by Derek Devine, Senior International Business Development Manager at Edmentum
As the Covid-19 pandemic swept across the world, the challenge for teachers and parents alike has been finding ways of engaging students with curriculum content remotely, so their progress can be accurately measured and their education doesn’t fall behind. Eight months into the global shutdown, it is clear that virtual learning has played a critical role in facilitating learning and minimising disruption during this challenging time in many educational institutions.
Although many countries reopened schools in September, the impact of the Coronavirus continues to be felt across educational communities – with many children (and in some cases, whole year groups) self-isolating due to exposure to the virus, and others in high-risk groups remaining at home to ‘shield’. Additionally, schools have been faced with rapidly widening attainment gaps and losses in learning, whilst simultaneously struggling with the unpredictable education landscape presented by Covid-19.
Since March 2020, edtech and virtual learning provisions have been uniquely placed to support teachers and pupils throughout this pandemic and will undoubtedly continue to act as a lifeline for lost learning into 2021.
Edtech is uniquely placed to provide a personalised curriculum to young people, whether they are learning in the classroom or working remotely. With blended learning set to form a foundational part of the curriculum for the foreseeable future, it is vital that students are able to embark upon personalised learning plans, whether at school or home.
This provision allows teachers to feel confident that each pupil has access to a high-quality, curriculum-aligned education that is specifically tailored to each child’s needs, wherever they are learning from. Unlike offline learning provisions, edtech can track the progress of pupils and help identify and work on the pain points in each pupil’s learning – so teachers are not only able to consistently monitor pupil attainment but also know pupils are receiving targeted academic support.
Personalisation is always important – pandemic or no pandemic – as young people learn in different ways, at varying speeds, with individual strengths and weaknesses. If young people are being taught material that is either above or below their ability level, this can jeopardise their engagement with their learning path. However, if they are being taught material that is directly targeted at their ability level, they have a much greater chance of remaining engaged with their learning at their own pace, and in turn, have a better chance of thriving academically.
Targeted instruction and diagnostic support
In these uncertain times, it is all too easy for pupils to fall behind, even when provided with high-quality learning. Sadly, it is even more likely this will go unnoticed when schools are having to tackle the problems that come with navigating this pandemic. This is where edtech can step in, as the right sort of learning technologies will offer targeted intervention and support as soon as a pupil is displaying signs of struggling with, or even withdrawing, from their learning.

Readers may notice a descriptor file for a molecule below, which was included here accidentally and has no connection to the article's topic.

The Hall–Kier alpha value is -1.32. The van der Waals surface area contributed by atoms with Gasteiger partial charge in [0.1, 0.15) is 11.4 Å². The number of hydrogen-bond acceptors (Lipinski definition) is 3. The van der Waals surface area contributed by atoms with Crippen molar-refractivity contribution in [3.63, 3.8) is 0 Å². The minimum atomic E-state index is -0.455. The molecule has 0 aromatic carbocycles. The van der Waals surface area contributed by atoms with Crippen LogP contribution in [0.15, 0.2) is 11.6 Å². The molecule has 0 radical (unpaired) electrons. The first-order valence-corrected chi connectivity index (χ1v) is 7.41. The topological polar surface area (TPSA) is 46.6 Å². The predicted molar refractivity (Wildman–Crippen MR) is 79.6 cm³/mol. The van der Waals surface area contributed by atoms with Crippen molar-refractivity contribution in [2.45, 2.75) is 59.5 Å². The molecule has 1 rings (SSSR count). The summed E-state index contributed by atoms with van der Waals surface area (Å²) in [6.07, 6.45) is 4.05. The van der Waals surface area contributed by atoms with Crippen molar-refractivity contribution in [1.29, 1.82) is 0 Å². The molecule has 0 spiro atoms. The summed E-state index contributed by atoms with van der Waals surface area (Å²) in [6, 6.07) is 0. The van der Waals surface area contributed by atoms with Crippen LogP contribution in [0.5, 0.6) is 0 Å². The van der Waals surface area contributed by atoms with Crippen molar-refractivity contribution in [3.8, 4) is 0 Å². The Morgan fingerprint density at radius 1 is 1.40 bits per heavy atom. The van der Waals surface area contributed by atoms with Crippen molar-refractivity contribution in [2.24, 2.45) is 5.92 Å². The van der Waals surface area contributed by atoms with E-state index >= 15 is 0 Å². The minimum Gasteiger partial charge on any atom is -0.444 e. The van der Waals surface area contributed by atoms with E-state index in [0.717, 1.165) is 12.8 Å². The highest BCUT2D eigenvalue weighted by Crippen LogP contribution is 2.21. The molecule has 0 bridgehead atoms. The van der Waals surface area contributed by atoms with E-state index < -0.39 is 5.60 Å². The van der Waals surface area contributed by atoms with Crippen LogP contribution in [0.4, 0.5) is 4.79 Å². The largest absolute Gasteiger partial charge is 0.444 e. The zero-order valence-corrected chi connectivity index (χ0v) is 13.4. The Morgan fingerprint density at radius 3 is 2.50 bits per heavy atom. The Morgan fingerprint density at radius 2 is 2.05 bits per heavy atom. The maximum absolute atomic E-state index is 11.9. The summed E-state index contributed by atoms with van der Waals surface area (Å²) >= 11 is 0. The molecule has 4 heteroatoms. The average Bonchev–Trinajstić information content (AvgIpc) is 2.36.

Teaching and learning is a two-way process that involves instruction and feedback on the amount of learning that is taking place. Real-time formative feedback is embedded into many packages, which enables teachers to evaluate the learning that has taken place and adjust their instructional strategies appropriately.Through utilising edtech programmes to help monitor pupil engagement, teachers can stay informed of where any gaps in learning might be, how serious they are, and what measures might be implemented to help close them. In addition to prioritising attainment levels, these features also help build a sense of community in this strange new digital world – as well as freeing up valuable time for teachers to do what they do best: teach.
Unsurprisingly, the use of edtech has increased significantly through schools across the world and looks likely to have won itself a more permanent place in the classrooms of the future. This is a positive step, as we have not seen the last of the pandemic disruption, and all schools have a herculean task in addressing the long-term issues this will cause for both teachers and pupils. Thankfully, with personalised learning and targeted intervention provisions, some of the burdens can be lifted from the shoulders of teachers, and pupils can feel reassured that they will not be left behind as a result of this pandemic.
Derick Devine, has been working with international schools for over eight years, including running workshops on how assessment data can enhance teaching and learning in the classroom in the UAE. More recently, Derek has been focusing on supporting schools with the implementation of hybrid learning models.